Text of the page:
Surgery is the main modality of cure for solid cancers and was prioritised to continue even during SARS-CoV-2 outbreaks. This study aimed to identify immediate areas for system strengthening by comparing the delivery of elective cancer surgery during COVID-19 in periods of lockdown versus light restriction.
This international, prospective cohort study enrolled patients with 15 cancer types who had a decision for surgery during the COVID-19 pandemic up to 31st August 2020. Average national Oxford COVID-19 Stringency Index scores were calculated for each patient during the period they were awaiting surgery, classified into light restrictions (index <20), moderate lockdowns (20-60), and full lockdowns (>60). The primary outcome was the non-operation rate (proportion of patients who did not undergo planned surgery). Cox proportional-hazards regression models were used to explore the associations between lockdowns and non-operation.
From 20,006 patients (466 hospitals, 61 countries), 9.1% did not receive surgery after a minimum of 3-months’ follow up (median:23 weeks, IQR:16 to 30 weeks). Light restrictions were associated with a 0.6% non-operation rate, moderate lockdowns 5.5% (adjusted hazard ratio:0.81, 95% confidence interval 0.77-0.84, p<0.001), and full lockdowns with a 15.0% rate (HR:0.51, 0.50-0.53). In sensitivity analyses, this effect was independent of local SARS-CoV-2 rates. Each additional week in lockdown led to a 9% reduction in the likelihood in a patient undergoing their cancer operation. Frail patients, those with advanced cancer, and those in lower-income settings were particularly vulnerable to lockdown effects. Surgery beyond 12-weeks from diagnosis increased during lockdowns (9.1% in light restrictions, 10.4% moderate lockdowns, 23.8% full lockdowns).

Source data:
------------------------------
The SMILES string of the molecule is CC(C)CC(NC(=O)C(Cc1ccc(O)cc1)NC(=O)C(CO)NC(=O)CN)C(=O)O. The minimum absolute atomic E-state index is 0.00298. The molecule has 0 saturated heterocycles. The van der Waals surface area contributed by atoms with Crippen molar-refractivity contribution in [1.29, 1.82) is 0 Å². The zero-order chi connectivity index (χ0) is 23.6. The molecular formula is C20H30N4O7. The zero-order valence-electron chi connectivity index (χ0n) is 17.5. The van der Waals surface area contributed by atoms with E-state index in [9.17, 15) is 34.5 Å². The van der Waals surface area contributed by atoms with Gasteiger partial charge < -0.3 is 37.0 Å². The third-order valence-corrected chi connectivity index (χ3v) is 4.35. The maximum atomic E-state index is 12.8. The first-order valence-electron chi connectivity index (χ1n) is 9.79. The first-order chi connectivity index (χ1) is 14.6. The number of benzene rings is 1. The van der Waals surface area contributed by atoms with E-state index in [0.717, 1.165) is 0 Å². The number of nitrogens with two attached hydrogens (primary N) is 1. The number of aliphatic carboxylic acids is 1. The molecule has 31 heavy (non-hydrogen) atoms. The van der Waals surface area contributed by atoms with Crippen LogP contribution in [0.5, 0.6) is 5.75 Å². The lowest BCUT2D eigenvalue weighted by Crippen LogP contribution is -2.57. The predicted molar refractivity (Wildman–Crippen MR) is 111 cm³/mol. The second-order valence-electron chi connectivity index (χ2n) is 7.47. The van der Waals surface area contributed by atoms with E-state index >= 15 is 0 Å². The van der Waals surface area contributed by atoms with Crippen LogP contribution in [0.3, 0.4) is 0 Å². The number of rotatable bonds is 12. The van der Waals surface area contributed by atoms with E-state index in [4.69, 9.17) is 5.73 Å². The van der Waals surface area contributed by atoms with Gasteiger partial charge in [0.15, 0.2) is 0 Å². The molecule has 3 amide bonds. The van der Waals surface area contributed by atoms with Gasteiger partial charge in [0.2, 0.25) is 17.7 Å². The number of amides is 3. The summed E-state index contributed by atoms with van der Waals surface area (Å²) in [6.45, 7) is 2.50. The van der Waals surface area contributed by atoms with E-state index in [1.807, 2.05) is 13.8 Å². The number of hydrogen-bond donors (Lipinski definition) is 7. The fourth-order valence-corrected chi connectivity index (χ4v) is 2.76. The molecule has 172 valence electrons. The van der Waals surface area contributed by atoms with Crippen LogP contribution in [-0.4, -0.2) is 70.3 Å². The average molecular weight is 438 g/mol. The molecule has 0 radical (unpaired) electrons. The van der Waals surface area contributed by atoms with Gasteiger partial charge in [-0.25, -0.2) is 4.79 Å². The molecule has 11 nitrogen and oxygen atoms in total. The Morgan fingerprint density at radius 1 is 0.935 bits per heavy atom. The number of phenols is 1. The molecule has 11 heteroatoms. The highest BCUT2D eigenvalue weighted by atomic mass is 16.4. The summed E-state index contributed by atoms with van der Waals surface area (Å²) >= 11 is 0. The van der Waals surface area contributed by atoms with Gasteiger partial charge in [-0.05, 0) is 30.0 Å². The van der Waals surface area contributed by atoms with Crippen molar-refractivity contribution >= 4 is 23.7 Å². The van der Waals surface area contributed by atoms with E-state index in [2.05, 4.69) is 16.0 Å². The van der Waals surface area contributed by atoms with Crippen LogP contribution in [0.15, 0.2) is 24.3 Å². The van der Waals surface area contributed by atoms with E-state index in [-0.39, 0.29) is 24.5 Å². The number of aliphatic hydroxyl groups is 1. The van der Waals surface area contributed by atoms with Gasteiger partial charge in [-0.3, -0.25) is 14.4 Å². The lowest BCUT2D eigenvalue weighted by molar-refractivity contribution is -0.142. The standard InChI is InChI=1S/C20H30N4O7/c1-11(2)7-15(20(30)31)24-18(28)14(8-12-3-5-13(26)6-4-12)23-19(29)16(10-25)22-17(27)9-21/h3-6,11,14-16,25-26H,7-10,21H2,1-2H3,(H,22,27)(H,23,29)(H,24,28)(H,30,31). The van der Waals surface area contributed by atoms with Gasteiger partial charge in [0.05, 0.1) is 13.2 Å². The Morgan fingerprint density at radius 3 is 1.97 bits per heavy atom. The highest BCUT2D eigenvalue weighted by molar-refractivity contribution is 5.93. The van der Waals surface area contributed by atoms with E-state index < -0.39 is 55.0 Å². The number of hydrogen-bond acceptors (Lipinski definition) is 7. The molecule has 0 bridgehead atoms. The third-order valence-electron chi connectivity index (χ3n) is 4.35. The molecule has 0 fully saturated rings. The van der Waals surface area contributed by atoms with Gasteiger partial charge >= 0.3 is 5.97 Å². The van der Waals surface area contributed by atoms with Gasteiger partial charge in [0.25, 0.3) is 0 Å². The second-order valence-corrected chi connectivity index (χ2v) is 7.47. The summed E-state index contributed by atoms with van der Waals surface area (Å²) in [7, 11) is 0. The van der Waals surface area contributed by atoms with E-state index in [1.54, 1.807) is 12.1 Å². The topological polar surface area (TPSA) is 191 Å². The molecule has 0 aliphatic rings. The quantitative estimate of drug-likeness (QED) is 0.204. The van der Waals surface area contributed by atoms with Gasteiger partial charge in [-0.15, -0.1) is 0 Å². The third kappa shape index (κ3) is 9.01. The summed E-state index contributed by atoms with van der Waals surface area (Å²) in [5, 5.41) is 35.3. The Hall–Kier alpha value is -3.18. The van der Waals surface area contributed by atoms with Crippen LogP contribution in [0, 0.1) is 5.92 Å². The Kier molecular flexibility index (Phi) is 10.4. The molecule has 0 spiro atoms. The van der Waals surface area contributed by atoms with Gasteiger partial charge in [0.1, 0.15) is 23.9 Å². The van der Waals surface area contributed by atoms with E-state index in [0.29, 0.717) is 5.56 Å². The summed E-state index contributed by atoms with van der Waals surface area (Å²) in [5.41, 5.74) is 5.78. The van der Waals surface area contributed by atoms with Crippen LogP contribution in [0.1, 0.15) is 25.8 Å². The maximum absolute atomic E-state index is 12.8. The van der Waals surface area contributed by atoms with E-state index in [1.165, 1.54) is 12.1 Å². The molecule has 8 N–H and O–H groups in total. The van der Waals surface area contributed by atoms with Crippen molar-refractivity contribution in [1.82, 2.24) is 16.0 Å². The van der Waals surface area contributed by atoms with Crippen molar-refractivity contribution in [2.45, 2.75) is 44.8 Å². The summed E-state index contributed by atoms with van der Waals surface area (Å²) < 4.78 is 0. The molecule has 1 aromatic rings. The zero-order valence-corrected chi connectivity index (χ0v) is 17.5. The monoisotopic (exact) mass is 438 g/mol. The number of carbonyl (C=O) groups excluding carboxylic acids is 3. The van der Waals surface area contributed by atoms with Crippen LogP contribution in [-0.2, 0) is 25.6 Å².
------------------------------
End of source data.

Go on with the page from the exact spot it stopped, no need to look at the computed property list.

Cancer surgery systems worldwide were fragile to lockdowns, with one in seven patients not undergoing planned surgery and more preoperative delays. During current and future periods of societal restriction, the resilience of elective surgery systems requires strengthening, which may include ring-fenced surgical units and critical care capacity.
Clinical trial identification
Legal entity responsible for the study
COVIDSurg Collaborate, University of Birmingham, UK.
National Institute for Health Research (NIHR) Global Health Research Unit, the Association of Coloproctology of Great Britain and Ireland, Bowel and Cancer Research, Bowel Disease Research Foundation, Association of Upper Gastrointestinal Surgeons, British Association of Surgical Oncology, British Gynaecological Cancer Society, European Society of Coloproctology, Medtronic, NIHR Academy, Sarcoma UK, The Urology Foundation, Vascular Society for Great Britain and Ireland, and Yorkshire Cancer Research.
All authors have declared no conflicts of interest.